Commitment is one of those key things that separates those with sustainable, worthwhile blogs from those who will post a few times and disappear. Being a blogger means making a commitment to serve your audience, even when you don’t feel like you have the time or you just don’t want to write.

To help out in those situations, I identified these 23 ways to be a more productive blogger:

1. Identify your peak.

We have natural rhythms to our productivity, but they differ for each person. For example, I am much more focused between 8 a.m. and noon. I am attracted to shiny objects beginning around 2 p.m. Identify the time of day when you are most productive, and schedule your writing time during those focused hours.

2. Eliminate distractions.

It took the first couple of years of my undergraduate studies for me to figure out the environment I needed to concentrate. What I finally realized was that I couldn’t have the television or radio on when I studied. I also couldn’t study with friends or in noisy or distracting environments. The same is true for when I write. The best environment for me to write in is one where I am alone and it is quiet.

3. Choose your device wisely.

We all have numerous devices we could use for writing, but some enhance the writing process while others seem to hinder it. Some people prefer to write first on paper, then type out a post. Others might find their iPad to be a convenient and productive writing tool. I prefer to write on my desktop computer. I love the big screen and wireless keyboard and mouse. Determining which device works best for you is a matter of trial and error.

4. Consider your workspace.

I’ve read advice from productivity experts about clearing your workspace, leaving nothing but the tools you need for the task you’re completing. That’s a great idea, but it’s probably not for me. The best way to describe my home and work offices is “organized chaos.” What may look like stacks of books and papers to others is a perfect organization system for me. It doesn’t matter what your workspace looks like, as long as you have the tools there to be productive.

5. Change your venue.

Even the perfect workspace can feel stagnant at times. Switch locations if you begin to crave change. I sometimes work from a conference room at the office or at my kitchen table. I am crazy productive in coffee shops. I also have been known to read or grade while sitting in the sun on my front porch or at a patio table overlooking our back yard. Being comfortable will assist your productivity.

6. Switch media.

You spent a lot of time determining which device was most productive for your writing, but sometimes it may seem stifling. It’s OK to switch if that happens.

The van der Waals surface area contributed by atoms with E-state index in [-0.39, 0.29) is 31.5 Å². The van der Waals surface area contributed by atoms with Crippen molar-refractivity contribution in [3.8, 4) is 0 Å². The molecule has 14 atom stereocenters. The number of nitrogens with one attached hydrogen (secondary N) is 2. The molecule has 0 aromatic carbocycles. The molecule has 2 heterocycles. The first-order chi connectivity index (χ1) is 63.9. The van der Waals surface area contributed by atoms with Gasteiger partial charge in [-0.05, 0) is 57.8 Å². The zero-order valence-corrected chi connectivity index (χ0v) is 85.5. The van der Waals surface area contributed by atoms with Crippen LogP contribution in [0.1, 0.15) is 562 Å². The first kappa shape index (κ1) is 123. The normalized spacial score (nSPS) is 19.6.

7. Know why you blog.

Understanding the reason behind why you do what you do will help keep you motivated.

8. Embrace your passion.

Write about something that’s important to you that you know a lot about. You’ll automatically have more motivation.

9. Keep to your writing schedule.

Create and adhere to a writing schedule. The longer you do this, the more writing will become a habit. Your mind will begin to switch into that mode, saying “OK, it’s time to write now.”

10. Be realistic.

You can set yourself up for failure by over-committing initially to how much you can write. I think it’s best to start a blog with a post a week and build from there once you consistently meet that schedule for a couple of months. If you start your blog thinking you’re going to post five or seven days a week, you’re likely to burn out quickly.

11. Keep an idea list.

You can’t be productive during your writing time if you don’t have a clue about what you’re writing. Keep a list of ideas so you never stare at a blank screen wondering what to do next.

12. Avoid research overload.

Don’t get lost in gathering and reading information about your topic. Understand when you know enough to start writing.

13. Outline.

Outline your post so you’re ready to write when the time comes. I outlined this post (key points and bullet points) in a notebook earlier in the day, knowing I wouldn’t have time to write it until the evening. However, now the writing is going much more quickly, because I’ve already spent time simmering on the post’s content.

14. Just write.

Don’t edit as you write; that will get you nowhere. Just sit down and write. Editing comes after the full draft is written.

15. Use a timer.

Know about how long a post should take, and set a timer for that amount of time. Doing so will help you focus on communicating efficiently in the time you’ve allotted.

16. Know when you’re done.

You’re writing a blog post, not a novel. You don’t have to trace an idea back to the beginning of thought and forward through the death of your great-great-grandchildren. Write enough to meet your audience’s needs, and then be done.

17. Use the 80/20 rule.

The 80/20 rule says that 20 percent of your input yields 80 percent of your output. Think about that concept in all facets of your productivity. Do you need to do what you’re doing? Only focus on the things that will yield the greatest results.

18. Embrace flow.

Sometimes the writing is just easy. The words flow. Take advantage of this “flow state” and write multiple posts that you can save and use later on days when the words seem difficult.

19. Vary content.

Creating different types of content helps you when you don’t feel like writing as much. It also gives you and your readers variety. Consider writing lists, quotes, reviews, Q&As, or using mostly photos or video to tell a story.

20. Challenge yourself.